Apparat on taking a typically German approach to company culture
Of course, companies have had cultures for many years and the culture that exists today is often the result of past frameworks and decisions, and that’s why it’s important to embrace evolution and not shy away from what you once were.
Just like people, companies mature and change, and so does the context and environment in which the business is being run. That said, it’s important to have a company culture that aligns with current expectations as well as the goals and aspirations of the business.
Before talking more about how we have shaped our culture and how that trickles down into the games we develop, it’s important to define what we actually mean by a company culture.
For me, it is a set of official (and unofficial) rules followed by new and existing employees. While these rules can at first appear to be the same at most companies, only when you start working for the organisation do you get to understand what makes its culture unique.
That is why it’s important for applicants to understand their own expectations before applying for a job with a company so that they can be sure they align. Smart candidates will also enquire about the specifics of a company’s culture while going for the role – if they don’t align, there’s not much point in putting themselves forward.
The frameworks that form a company culture are there to allow employees to reach their full potential, which in turn makes the company succeed. It holds everyone to account and to the same standards, acting as a uniting force for the entire organisation.
Yoga mats and fruit bowls
A significant aspect of any company culture is how it allows employees to strike the right product-market-fit. While some organisations look to fruit bowls and yoga sessions, at Apparat Gaming, we take a German approach and focus on effectiveness and efficiency.
I sincerely believe that tangible effectiveness is the best way to spread everyone’s wings as there is no better motivator than seeing one’s own ideas and work take off and fly, especially when the finished product hits the market successfully.
The main aim of our actions is to create an environment of responsible action, trust, shared values and appreciation. Motivating employees behind a common goal, honestly addressing challenges and issues, being transparent and learning from failure is in our DNA.
Of course, the health and well-being of employees are vital and that’s why a lot of organisations have adopted different working practices and hours in recent years – some of which have been driven by the pandemic and the shift to remote working.
Less work, more playIn terms of working hours, we have seen plenty of companies embrace the Scandinavian model of six-hour workdays.
Elsewhere, studies have shown that changing to a four-day week has a positive effect on employee well-being, which in turn has many benefits for the company.
Employees were less stressed and had reduced levels of burnout. Likewise, levels of anxiety, fatigue and sleep issues decreased while mental and physical health both improved. Employees were able to strike a better balance with their home life, with leisure and family activities being more compatible with their work schedules.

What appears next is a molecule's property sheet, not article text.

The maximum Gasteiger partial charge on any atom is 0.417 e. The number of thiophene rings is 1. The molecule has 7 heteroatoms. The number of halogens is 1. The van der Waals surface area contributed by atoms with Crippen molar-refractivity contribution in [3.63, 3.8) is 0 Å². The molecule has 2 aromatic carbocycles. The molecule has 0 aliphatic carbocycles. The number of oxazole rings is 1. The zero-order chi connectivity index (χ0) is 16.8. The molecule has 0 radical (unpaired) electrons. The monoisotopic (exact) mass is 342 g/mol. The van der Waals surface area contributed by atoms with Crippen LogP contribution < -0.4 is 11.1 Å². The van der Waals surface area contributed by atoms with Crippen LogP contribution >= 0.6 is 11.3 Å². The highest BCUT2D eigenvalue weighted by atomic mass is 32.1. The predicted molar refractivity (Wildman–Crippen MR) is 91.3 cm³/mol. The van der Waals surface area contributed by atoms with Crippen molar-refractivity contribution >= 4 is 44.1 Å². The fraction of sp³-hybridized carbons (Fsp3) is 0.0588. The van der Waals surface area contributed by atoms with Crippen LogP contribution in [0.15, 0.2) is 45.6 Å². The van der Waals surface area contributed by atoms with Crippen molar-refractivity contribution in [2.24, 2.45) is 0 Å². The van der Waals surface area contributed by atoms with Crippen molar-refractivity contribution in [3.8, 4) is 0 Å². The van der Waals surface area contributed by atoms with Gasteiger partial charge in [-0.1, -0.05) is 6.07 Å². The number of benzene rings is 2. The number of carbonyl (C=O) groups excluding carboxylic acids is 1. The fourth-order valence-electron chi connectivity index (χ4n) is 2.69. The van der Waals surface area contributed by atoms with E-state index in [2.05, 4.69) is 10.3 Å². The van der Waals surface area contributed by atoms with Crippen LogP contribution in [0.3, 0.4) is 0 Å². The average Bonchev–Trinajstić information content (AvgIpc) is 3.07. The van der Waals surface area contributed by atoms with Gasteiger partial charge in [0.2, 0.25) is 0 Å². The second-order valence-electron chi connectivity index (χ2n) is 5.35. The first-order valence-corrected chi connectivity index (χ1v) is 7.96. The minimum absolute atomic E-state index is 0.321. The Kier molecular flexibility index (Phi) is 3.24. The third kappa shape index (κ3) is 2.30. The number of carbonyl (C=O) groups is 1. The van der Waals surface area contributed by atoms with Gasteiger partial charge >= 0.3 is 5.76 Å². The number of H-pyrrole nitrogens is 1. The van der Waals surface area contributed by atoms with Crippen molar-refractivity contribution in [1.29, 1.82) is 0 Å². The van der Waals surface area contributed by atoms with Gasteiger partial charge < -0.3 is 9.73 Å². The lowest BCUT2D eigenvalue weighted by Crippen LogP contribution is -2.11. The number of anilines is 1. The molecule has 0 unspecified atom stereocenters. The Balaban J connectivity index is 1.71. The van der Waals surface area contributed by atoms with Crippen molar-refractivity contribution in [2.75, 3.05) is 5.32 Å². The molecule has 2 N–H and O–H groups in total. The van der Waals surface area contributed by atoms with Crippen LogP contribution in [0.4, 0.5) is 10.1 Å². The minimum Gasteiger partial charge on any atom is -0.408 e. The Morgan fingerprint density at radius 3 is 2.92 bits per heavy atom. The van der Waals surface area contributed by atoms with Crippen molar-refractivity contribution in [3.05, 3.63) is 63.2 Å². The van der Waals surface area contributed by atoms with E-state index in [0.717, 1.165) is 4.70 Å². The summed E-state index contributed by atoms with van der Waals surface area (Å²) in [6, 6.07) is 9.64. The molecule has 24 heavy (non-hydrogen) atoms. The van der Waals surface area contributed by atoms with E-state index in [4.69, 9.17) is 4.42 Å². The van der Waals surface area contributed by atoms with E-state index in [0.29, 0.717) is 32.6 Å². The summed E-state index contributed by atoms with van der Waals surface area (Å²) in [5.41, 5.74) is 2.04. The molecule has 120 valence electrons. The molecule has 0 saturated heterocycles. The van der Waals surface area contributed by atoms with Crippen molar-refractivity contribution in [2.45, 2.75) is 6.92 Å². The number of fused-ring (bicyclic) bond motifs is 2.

This in turn meant organisations could offer greater equality and access to more talent as they were able to allow employees to have a successful family and work life.
This had a significant impact on the business and interestingly, company revenues remained the same despite staff working one day a week less. Staff turnover also declined while occupational health was improved leading to less absenteeism.
Of course, deploying a four-day workweek does present some challenges for the organisation and creativity is required to come up with solutions that work for both the business and its employees.
But there’s no doubt that businesses that offer shorter working hours or four-day weeks are incredibly attractive to top talent.
It’s actually reverse: our aspiration of game development influences the company’s culture
At Apparat Gaming, we develop slots with a German accent. And this means bringing core German characteristics – solid engineering, augenweide (eye candy) and our deadpan sense of humour into the slots we produce.
If we did not have a strong idea, vision in place, and a team of people that align, our games would lack the special touch that makes them truly different and stand out in operator lobbies.
That is why a company’s DNA is so important to slot studios. It is the magnet that draws in talent that aligns with the organisation’s goals and that enjoys how that company goes about achieving them.
We are a relatively new company, but our culture has evolved over the years based on the lessons we have learned and the changing landscape in which we are developing and launching slots and casino games.
And it will continue to change but at its core will always be the values we have held from day one underpinned by our passion for online casino and our magnificent home country of Germany.
This is what makes our culture unique, and what makes us appeal to certain people more than others. When it comes to it, that’s the primary purpose of a company’s culture – to establish its identity and attract the best people in the industry while providing them with the right environment to achieve their full potential.